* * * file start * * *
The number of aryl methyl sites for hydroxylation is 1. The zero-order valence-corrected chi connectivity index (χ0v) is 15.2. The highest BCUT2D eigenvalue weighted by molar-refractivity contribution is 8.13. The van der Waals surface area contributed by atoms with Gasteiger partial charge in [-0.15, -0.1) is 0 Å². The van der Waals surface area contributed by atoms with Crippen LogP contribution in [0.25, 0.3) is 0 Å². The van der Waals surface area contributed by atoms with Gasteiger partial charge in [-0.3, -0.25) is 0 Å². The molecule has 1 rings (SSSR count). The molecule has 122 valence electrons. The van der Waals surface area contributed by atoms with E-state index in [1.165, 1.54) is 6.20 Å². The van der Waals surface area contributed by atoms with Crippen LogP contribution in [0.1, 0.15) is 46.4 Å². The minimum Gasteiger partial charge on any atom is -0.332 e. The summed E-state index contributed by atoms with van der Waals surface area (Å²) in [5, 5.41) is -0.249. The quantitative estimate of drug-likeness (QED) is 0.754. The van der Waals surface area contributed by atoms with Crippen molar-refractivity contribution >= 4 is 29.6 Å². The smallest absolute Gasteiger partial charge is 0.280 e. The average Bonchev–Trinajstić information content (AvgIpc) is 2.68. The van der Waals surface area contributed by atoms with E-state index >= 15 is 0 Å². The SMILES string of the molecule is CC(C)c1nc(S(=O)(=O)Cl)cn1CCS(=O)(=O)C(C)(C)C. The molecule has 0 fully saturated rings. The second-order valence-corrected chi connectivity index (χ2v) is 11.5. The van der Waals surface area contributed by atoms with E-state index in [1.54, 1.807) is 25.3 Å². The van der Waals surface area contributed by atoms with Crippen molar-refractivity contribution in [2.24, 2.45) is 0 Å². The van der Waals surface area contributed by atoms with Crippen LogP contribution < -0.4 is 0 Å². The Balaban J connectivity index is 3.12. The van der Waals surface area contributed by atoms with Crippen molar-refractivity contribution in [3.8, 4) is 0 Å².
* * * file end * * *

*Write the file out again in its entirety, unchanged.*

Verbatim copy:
The number of aryl methyl sites for hydroxylation is 1. The zero-order valence-corrected chi connectivity index (χ0v) is 15.2. The highest BCUT2D eigenvalue weighted by molar-refractivity contribution is 8.13. The van der Waals surface area contributed by atoms with Gasteiger partial charge in [-0.15, -0.1) is 0 Å². The van der Waals surface area contributed by atoms with Crippen LogP contribution in [0.25, 0.3) is 0 Å². The van der Waals surface area contributed by atoms with Gasteiger partial charge in [-0.3, -0.25) is 0 Å². The molecule has 1 rings (SSSR count). The molecule has 122 valence electrons. The van der Waals surface area contributed by atoms with E-state index in [1.165, 1.54) is 6.20 Å². The van der Waals surface area contributed by atoms with Crippen LogP contribution in [0.1, 0.15) is 46.4 Å². The minimum Gasteiger partial charge on any atom is -0.332 e. The summed E-state index contributed by atoms with van der Waals surface area (Å²) in [5, 5.41) is -0.249. The quantitative estimate of drug-likeness (QED) is 0.754. The van der Waals surface area contributed by atoms with Crippen molar-refractivity contribution >= 4 is 29.6 Å². The smallest absolute Gasteiger partial charge is 0.280 e. The average Bonchev–Trinajstić information content (AvgIpc) is 2.68. The van der Waals surface area contributed by atoms with E-state index >= 15 is 0 Å². The SMILES string of the molecule is CC(C)c1nc(S(=O)(=O)Cl)cn1CCS(=O)(=O)C(C)(C)C. The molecule has 0 fully saturated rings. The second-order valence-corrected chi connectivity index (χ2v) is 11.5. The van der Waals surface area contributed by atoms with E-state index in [1.54, 1.807) is 25.3 Å². The van der Waals surface area contributed by atoms with Crippen molar-refractivity contribution in [2.24, 2.45) is 0 Å². The van der Waals surface area contributed by atoms with Crippen LogP contribution < -0.4 is 0 Å². The Balaban J connectivity index is 3.12. The van der Waals surface area contributed by atoms with Crippen molar-refractivity contribution in [3.8, 4) is 0 Å².